I mainly use Viveza for changing brightness and contrast. I used to change the structure of the background or slightly shift the color of some part of the body, but in recent years, the Retouch4me Clean Backdrop and Skin Tone presets have automatically prepared the photo so much that I no longer do such things with Viveza.

However, the recently released NikCollection 6 has fixed everything. I have the impression that this is the first update in years that is worth getting and can be recommended without any reservations, as the convenient sliders of control points has returned and the whole thing works very quickly.

When using Viveza, most of the points applied often change nothing. I just insert them so that a larger point does not affect a given element. For example, if I insert some points on the background changing the brightness, I will most likely also add a few default points on the model, thanks to which the brightness of her clothes and skin will not change.

Silver Efex for black and white photos

The second of the mentioned plugins is Silver Efex. It is used for quick and very good conversion of color photos to black and white. It has many options, including simulating grain, which actually looks like grain, not noise, and presets that provide the appearance of specific analog films.

For me it is very important that Silver Efex, like Viveza, has control points, so when taking photos with high contrast, I can make, for example, a white shirt not burnt out, without changing the brightness of the rest of the clothing, without masking etc. I simply click and it’s ready. In a moment miracles can be done, which in Photoshop itself would take much longer, and then save as a preset and apply even faster, to the next photos.

The preset may contain control points, or only global changes. This first option is especially useful when the camera and the model were in the same place, only the poses changed. In this case, the preset can instantly change the photo to an unrecognizable state, also applying local changes.

It is amazing to me that Photoshop has never received even a hint of all these features. There are many of them as separate adjustment layers, etc., so you can do a good black and white photo in it, but the convenience and required time are incomparable to doing it in Silver Efex. However, I find the predefined presets to be not very useful and I never use them (although some of those added in recent years make sense when you want to have less neutral BW).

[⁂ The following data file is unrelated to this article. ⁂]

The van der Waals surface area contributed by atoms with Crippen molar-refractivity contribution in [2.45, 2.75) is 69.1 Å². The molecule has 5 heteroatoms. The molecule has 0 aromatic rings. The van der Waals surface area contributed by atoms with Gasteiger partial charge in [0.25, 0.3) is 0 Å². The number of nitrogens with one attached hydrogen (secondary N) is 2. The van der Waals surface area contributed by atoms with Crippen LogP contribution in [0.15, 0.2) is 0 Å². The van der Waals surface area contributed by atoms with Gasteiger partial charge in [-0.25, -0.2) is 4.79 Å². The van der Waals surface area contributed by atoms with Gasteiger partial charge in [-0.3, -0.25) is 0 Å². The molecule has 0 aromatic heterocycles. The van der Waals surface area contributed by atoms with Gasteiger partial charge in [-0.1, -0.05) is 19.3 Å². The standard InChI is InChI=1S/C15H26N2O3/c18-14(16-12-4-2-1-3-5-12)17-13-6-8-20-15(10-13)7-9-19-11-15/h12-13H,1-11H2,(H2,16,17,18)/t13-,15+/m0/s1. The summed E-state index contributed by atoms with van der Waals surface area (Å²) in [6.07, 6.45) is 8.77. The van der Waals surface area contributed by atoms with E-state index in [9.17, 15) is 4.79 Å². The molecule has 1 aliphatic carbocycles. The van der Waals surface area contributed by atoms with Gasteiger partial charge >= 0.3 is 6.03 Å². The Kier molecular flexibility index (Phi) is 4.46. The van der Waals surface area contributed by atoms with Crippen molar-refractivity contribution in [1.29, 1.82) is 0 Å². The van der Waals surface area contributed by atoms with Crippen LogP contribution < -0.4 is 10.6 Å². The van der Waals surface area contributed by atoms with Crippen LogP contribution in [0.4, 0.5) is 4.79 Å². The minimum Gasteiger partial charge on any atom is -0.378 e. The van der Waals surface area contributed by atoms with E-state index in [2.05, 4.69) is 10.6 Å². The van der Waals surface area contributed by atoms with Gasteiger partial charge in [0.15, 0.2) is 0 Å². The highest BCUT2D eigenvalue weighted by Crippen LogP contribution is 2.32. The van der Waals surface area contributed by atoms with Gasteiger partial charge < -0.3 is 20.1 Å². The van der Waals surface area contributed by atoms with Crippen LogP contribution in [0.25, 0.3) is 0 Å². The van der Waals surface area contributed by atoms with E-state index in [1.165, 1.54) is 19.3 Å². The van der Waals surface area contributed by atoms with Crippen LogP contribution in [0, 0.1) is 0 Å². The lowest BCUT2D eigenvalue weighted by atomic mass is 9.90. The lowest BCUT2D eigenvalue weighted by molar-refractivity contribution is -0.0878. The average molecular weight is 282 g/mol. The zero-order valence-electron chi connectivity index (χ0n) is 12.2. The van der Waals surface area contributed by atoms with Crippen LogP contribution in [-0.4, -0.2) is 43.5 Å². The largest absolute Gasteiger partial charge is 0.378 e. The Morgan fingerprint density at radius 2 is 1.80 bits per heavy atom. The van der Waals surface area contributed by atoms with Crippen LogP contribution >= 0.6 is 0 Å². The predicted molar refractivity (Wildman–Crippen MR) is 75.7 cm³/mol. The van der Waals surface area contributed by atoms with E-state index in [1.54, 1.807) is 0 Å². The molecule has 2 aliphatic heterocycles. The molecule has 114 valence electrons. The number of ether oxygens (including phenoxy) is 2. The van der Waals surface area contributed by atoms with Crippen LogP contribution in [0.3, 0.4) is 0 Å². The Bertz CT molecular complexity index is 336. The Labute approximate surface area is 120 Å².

I always use both Viveza and Silver Efex on layers converted to smart objects (my actions always did this, and NikCollection also got a suitable checkbox some time ago, so no need to do the smart object conversion manually).

After converting to BW, I always check how the photo will look in gray, black, and white surroundings. Then I wonder if there are areas of the photo to brighten/darken. If I didn’t have the smart object, the quality could greatly suffer during brightening of the place that was max darkened a moment earlier.

Sometimes I also make some changes, for example by Liquify, and instead of keeping both layers, I will move the changes from Silver Efex to the Liquify layer by dragging the cursor. This saves a lot of space in the file because there are fewer layers with the whole photo.

In Silver Efex, just like in Viveza, I always operate brightness and contrast (normal, soft contrast disgusts me). Enhancing black/white is also often applied. Surprisingly, I usually leave curves unchanged. I also often use a green filter, which makes the lips darker and the skin shadows as well, but this time I used the filter rarely. Sometimes I also mix with red and yellow color sliders because they greatly affect the skin. I use others less often (only if the clothing or scenery has a given color).

NikCollection costs $149, it is available on the DxO website: my referral link. The set also includes many other tools.